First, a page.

Aigeira (ancient landscape Achaea, northern Peloponnese) has four fortification systems of Mycenaean to late or post-antique date. In a new diachronic study, the chronology, extent, and importance of the post-Mycenaean walls for Aigeira are being researched. Particular attention has been placed on the connection between architecture and landscape and on the function and motivation for their construction.
The exceptionally long settlement activity, spanning from the late Neolithic period to the modern-day, provides favorable conditions for the investigation of the fortification systems of the city in a diachronic study.
Aigeira has four fortification systems that date from the Mycenaean to the late or post-antique period. The focus of the project lies on the fortifications of the post-Mycenaean period; the Mycenaean walls are part of the research of W. Gauß. The prerequisites for the study are favorable since Aigeira is not only one of the best preserved poleis of Achaea but it is also one of the longest continuously inhabited settlements in the area.
Aigeira’s urban area is dominated by a double acropolis in the south and has steep cliffs on its eastern and western side. The cliffs surround a gently sloping, terraced slope. A narrow isthmus in the south connects the city with its hinterland and makes it difficult to invade but easy to defend. A number of small forts and towers were recently discovered as part of the »Aigialeia Survey Project« of the Italian School in Athens and likely played an important role in the defense and control of transport routes.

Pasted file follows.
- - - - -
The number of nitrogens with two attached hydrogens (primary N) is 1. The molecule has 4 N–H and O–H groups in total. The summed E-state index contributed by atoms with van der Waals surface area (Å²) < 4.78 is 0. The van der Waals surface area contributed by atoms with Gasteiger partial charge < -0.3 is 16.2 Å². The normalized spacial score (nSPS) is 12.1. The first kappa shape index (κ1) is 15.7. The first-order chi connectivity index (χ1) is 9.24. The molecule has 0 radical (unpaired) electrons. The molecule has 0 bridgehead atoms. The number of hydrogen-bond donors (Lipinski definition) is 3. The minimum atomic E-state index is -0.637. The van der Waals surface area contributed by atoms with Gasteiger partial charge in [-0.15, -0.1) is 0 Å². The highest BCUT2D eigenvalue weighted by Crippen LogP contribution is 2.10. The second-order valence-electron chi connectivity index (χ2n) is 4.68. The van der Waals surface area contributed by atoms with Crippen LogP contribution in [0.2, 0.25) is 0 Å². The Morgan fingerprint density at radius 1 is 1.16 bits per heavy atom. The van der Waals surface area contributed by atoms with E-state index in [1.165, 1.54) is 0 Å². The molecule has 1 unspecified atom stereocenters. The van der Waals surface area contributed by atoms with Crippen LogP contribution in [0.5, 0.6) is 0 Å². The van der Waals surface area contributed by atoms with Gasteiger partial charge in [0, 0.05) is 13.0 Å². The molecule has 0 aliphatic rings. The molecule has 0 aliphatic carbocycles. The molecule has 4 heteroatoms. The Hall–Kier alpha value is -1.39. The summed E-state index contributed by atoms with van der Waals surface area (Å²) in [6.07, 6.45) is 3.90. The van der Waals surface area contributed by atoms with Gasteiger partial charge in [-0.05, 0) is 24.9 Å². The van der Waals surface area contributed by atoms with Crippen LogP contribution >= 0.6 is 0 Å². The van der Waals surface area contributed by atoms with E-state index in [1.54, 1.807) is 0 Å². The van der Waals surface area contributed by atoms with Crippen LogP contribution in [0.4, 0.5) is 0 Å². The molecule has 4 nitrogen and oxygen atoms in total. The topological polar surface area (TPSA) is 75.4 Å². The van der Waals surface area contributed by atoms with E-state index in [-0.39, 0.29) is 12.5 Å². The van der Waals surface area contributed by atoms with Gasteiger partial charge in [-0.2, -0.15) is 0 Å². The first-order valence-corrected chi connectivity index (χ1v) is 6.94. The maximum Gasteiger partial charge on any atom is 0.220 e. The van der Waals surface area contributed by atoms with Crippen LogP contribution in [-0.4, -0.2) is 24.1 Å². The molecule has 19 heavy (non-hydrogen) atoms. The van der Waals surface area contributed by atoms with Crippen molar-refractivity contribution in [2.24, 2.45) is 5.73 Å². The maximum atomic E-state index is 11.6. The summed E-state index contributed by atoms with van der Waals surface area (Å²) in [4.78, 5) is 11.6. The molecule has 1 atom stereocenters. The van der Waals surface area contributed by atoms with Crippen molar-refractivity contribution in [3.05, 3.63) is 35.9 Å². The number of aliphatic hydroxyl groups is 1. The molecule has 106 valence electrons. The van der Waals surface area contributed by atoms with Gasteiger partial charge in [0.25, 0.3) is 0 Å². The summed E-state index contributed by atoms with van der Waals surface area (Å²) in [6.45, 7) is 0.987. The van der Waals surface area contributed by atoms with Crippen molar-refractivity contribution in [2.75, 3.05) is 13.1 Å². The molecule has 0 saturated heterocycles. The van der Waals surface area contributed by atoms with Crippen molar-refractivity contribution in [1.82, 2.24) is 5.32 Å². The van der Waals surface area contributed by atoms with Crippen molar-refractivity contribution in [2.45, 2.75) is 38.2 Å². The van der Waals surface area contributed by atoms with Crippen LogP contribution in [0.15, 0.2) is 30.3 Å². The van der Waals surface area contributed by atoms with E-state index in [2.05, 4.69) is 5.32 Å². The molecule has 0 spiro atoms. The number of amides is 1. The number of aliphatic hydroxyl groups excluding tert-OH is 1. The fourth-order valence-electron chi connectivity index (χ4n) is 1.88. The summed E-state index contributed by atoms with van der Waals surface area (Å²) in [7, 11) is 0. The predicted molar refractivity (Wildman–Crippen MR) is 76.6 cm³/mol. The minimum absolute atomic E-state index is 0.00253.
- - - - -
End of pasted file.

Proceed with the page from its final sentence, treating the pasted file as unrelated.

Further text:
The archaic fortification system covers an area of approximately 3.5 ha in the area of the acropolis and the Upper City but it has only been recorded in several places.
The largest wall surrounds 50 ha of settlement area and was possibly constructed in the late classical/early Hellenistic period. It is particularly surprising that only the late classical/Hellenistic fortification system is equipped with a few towers. This is not unusual but against the background of the topography and the historical context it must be re-evaluated. The Achaean League could have played a role in the design of the fortification systems as Aigeira was part of the league in the 5th and again in the early 3rd century. It is possible that the settlement grew through the influx of people from Aigai who moved to Aigeira as a result of the poor living conditions in their home town in the mid-4th century BCE (Paus. 7, 25, 12; 8, 15, 9). This wall was apparently not changed in post-Hellenistic periods.
The youngest fortification does not refer to the older defense systems in any way: it includes the western acropolis hill that was an important settlement point from the Mycenaean to the classical period. The purpose and date of this fortification has not yet been clarified, however, based on an initial review of the finds from older excavations it possibly is a late antique hill fortification.
In order to clarify the open questions it is necessary to compile a precise chronology of the fortification walls. Through excavations at selected points and building archaeological analyses it is possible to reconstruct the form of the fortifications.